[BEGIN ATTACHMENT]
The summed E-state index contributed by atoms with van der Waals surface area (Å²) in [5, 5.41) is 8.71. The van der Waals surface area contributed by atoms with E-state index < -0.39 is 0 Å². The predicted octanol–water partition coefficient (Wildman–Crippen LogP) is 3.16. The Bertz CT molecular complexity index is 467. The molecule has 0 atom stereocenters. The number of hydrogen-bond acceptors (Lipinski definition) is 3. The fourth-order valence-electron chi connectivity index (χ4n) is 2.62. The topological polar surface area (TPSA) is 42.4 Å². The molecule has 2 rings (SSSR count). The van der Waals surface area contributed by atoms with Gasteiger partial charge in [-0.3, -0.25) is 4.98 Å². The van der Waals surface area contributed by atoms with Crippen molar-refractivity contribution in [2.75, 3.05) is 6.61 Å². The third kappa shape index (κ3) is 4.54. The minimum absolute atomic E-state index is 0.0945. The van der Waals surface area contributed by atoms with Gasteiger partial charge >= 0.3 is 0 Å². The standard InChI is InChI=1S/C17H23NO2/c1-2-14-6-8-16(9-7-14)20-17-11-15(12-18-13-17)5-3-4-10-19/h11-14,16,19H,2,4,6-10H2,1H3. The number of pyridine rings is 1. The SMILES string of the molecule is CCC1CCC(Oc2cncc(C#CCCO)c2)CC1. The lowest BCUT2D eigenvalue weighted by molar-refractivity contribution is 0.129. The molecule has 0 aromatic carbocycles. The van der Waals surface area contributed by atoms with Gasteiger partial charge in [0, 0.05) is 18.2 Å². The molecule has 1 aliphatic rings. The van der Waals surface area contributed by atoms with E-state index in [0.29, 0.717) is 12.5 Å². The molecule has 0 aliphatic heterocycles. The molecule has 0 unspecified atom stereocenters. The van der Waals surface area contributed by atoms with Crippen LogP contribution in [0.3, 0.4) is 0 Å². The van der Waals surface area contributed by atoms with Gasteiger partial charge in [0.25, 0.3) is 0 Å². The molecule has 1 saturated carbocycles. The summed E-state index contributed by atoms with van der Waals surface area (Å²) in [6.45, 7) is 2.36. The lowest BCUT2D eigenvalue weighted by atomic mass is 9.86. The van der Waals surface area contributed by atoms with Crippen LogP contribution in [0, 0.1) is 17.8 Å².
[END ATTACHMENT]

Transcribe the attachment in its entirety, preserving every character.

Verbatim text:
The summed E-state index contributed by atoms with van der Waals surface area (Å²) in [5, 5.41) is 8.71. The van der Waals surface area contributed by atoms with E-state index < -0.39 is 0 Å². The predicted octanol–water partition coefficient (Wildman–Crippen LogP) is 3.16. The Bertz CT molecular complexity index is 467. The molecule has 0 atom stereocenters. The number of hydrogen-bond acceptors (Lipinski definition) is 3. The fourth-order valence-electron chi connectivity index (χ4n) is 2.62. The topological polar surface area (TPSA) is 42.4 Å². The molecule has 2 rings (SSSR count). The van der Waals surface area contributed by atoms with Gasteiger partial charge in [-0.3, -0.25) is 4.98 Å². The van der Waals surface area contributed by atoms with Crippen molar-refractivity contribution in [2.75, 3.05) is 6.61 Å². The third kappa shape index (κ3) is 4.54. The minimum absolute atomic E-state index is 0.0945. The van der Waals surface area contributed by atoms with Gasteiger partial charge >= 0.3 is 0 Å². The standard InChI is InChI=1S/C17H23NO2/c1-2-14-6-8-16(9-7-14)20-17-11-15(12-18-13-17)5-3-4-10-19/h11-14,16,19H,2,4,6-10H2,1H3. The number of pyridine rings is 1. The SMILES string of the molecule is CCC1CCC(Oc2cncc(C#CCCO)c2)CC1. The lowest BCUT2D eigenvalue weighted by molar-refractivity contribution is 0.129. The molecule has 0 aromatic carbocycles. The van der Waals surface area contributed by atoms with Gasteiger partial charge in [0, 0.05) is 18.2 Å². The molecule has 1 aliphatic rings. The van der Waals surface area contributed by atoms with E-state index in [0.29, 0.717) is 12.5 Å². The molecule has 0 aliphatic heterocycles. The molecule has 0 unspecified atom stereocenters. The van der Waals surface area contributed by atoms with Crippen LogP contribution in [0.3, 0.4) is 0 Å². The van der Waals surface area contributed by atoms with Gasteiger partial charge in [0.25, 0.3) is 0 Å². The molecule has 1 saturated carbocycles. The summed E-state index contributed by atoms with van der Waals surface area (Å²) in [6.45, 7) is 2.36. The lowest BCUT2D eigenvalue weighted by atomic mass is 9.86. The van der Waals surface area contributed by atoms with Crippen LogP contribution in [0, 0.1) is 17.8 Å².